Subnational resource curse: do economic or political institutions matter?
AbstractThe absence or the presence of the resource curse is often explained by the specifics of political and institutional factors. The aim of this paper is to study this effect looking separately at economic and political institutions and at their interaction. Unlike most empirical papers in the literature, this paper considers the intra-national variation of institutional environment and access to political decision-making, using a dataset of the Russian regions. It shows that subnational variation of the quality of institutions indeed matters for the effects of resources. Economic institutions follow the traditional 'resource curse' results: resources have a negative impact on growth if the quality of institutions is low. On the other hand, increasing level of democracy has negative consequences for regions with substantial resources. Finally, this paper studies the differentiation between the resource-extracting regions and regions, exporting, but not extracting resources, in terms of the conditional resource curse. --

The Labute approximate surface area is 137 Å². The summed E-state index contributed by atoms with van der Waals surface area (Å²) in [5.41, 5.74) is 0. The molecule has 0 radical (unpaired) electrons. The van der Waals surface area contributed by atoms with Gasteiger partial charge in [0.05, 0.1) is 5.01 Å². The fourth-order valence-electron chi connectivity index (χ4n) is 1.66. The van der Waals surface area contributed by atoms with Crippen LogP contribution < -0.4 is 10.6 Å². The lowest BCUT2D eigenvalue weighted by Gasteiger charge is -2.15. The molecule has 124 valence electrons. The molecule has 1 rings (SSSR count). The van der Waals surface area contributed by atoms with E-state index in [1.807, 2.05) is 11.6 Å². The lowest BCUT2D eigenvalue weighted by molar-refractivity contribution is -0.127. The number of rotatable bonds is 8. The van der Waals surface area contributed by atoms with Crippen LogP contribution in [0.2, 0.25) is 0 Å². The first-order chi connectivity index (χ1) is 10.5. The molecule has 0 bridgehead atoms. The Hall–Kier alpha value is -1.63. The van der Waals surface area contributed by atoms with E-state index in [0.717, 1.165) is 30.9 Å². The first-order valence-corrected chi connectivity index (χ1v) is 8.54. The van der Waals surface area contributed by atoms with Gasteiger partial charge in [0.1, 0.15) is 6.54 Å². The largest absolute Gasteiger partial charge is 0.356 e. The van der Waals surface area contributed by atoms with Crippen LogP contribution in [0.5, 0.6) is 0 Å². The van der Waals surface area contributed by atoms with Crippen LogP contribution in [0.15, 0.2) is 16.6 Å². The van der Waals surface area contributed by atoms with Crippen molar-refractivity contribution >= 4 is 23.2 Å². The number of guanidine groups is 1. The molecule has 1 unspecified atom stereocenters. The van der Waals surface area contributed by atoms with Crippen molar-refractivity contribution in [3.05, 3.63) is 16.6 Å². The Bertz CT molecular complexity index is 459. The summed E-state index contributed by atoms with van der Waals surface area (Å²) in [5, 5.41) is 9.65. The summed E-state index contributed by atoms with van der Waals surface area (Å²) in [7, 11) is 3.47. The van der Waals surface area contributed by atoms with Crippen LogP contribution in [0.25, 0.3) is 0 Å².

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Bibliographic InfoPaper provided by Frankfurt School of Finance and Management in its series Frankfurt School - Working Paper Series with number 154.
Date of creation: 2010
Date of revision:
subnational variation; conditional resource curse; democracy; economic institutions; transition economies;
Find related papers by JEL classification:
- O13 - Economic Development, Technological Change, and Growth - - Economic Development - - - Agriculture; Natural Resources; Environment; Other Primary Products
- P28 - Economic Systems - - Socialist Systems and Transition Economies - - - Natural Resources; Environment
- Q48 - Agricultural and Natural Resource Economics; Environmental and Ecological Economics - - Energy - - - Government Policy
This paper has been announced in the following NEP Reports:
- NEP-ALL-2011-01-30 (All new papers)
- NEP-CIS-2011-01-30 (Confederation of Independent States)
- NEP-CWA-2011-01-30 (Central & Western Asia)
- NEP-POL-2011-01-30 (Positive Political Economics)
- NEP-TRA-2011-01-30 (Transition Economics)
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